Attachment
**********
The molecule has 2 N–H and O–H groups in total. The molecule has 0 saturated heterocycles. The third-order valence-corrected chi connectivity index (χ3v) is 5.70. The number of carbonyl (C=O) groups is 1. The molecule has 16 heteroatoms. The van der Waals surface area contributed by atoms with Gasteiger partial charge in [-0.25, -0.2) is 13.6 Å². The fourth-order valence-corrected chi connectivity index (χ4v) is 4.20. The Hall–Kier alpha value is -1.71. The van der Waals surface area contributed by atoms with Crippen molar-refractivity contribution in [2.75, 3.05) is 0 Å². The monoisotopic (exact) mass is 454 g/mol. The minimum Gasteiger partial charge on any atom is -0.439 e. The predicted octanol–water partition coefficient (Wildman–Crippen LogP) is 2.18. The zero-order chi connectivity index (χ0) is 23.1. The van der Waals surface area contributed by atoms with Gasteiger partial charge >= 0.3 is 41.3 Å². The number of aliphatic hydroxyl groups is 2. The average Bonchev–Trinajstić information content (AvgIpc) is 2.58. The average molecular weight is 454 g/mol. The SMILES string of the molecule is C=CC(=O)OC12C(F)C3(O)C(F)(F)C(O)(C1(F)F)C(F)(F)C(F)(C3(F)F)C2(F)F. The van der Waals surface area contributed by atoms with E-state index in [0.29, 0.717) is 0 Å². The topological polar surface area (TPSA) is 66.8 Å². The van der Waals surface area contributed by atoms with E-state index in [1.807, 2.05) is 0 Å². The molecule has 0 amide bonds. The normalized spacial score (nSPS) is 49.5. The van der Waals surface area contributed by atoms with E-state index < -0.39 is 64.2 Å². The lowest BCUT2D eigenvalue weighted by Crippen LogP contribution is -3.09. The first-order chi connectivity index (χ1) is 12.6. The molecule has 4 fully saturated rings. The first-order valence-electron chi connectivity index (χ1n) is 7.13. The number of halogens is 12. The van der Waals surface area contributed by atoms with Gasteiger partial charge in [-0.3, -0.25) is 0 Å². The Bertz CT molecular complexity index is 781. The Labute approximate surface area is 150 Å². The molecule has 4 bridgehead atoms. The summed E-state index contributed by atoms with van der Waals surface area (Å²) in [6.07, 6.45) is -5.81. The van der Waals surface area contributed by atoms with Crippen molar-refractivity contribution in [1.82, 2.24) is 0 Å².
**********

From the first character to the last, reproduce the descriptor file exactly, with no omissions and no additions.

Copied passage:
The molecule has 2 N–H and O–H groups in total. The molecule has 0 saturated heterocycles. The third-order valence-corrected chi connectivity index (χ3v) is 5.70. The number of carbonyl (C=O) groups is 1. The molecule has 16 heteroatoms. The van der Waals surface area contributed by atoms with Gasteiger partial charge in [-0.25, -0.2) is 13.6 Å². The fourth-order valence-corrected chi connectivity index (χ4v) is 4.20. The Hall–Kier alpha value is -1.71. The van der Waals surface area contributed by atoms with Crippen molar-refractivity contribution in [2.75, 3.05) is 0 Å². The monoisotopic (exact) mass is 454 g/mol. The minimum Gasteiger partial charge on any atom is -0.439 e. The predicted octanol–water partition coefficient (Wildman–Crippen LogP) is 2.18. The zero-order chi connectivity index (χ0) is 23.1. The van der Waals surface area contributed by atoms with Gasteiger partial charge >= 0.3 is 41.3 Å². The number of aliphatic hydroxyl groups is 2. The average Bonchev–Trinajstić information content (AvgIpc) is 2.58. The average molecular weight is 454 g/mol. The SMILES string of the molecule is C=CC(=O)OC12C(F)C3(O)C(F)(F)C(O)(C1(F)F)C(F)(F)C(F)(C3(F)F)C2(F)F. The van der Waals surface area contributed by atoms with E-state index in [0.29, 0.717) is 0 Å². The topological polar surface area (TPSA) is 66.8 Å². The van der Waals surface area contributed by atoms with E-state index in [1.807, 2.05) is 0 Å². The molecule has 0 amide bonds. The normalized spacial score (nSPS) is 49.5. The van der Waals surface area contributed by atoms with E-state index < -0.39 is 64.2 Å². The lowest BCUT2D eigenvalue weighted by Crippen LogP contribution is -3.09. The first-order chi connectivity index (χ1) is 12.6. The molecule has 4 fully saturated rings. The first-order valence-electron chi connectivity index (χ1n) is 7.13. The number of halogens is 12. The van der Waals surface area contributed by atoms with Gasteiger partial charge in [-0.3, -0.25) is 0 Å². The Bertz CT molecular complexity index is 781. The Labute approximate surface area is 150 Å². The molecule has 4 bridgehead atoms. The summed E-state index contributed by atoms with van der Waals surface area (Å²) in [6.07, 6.45) is -5.81. The van der Waals surface area contributed by atoms with Crippen molar-refractivity contribution in [1.82, 2.24) is 0 Å².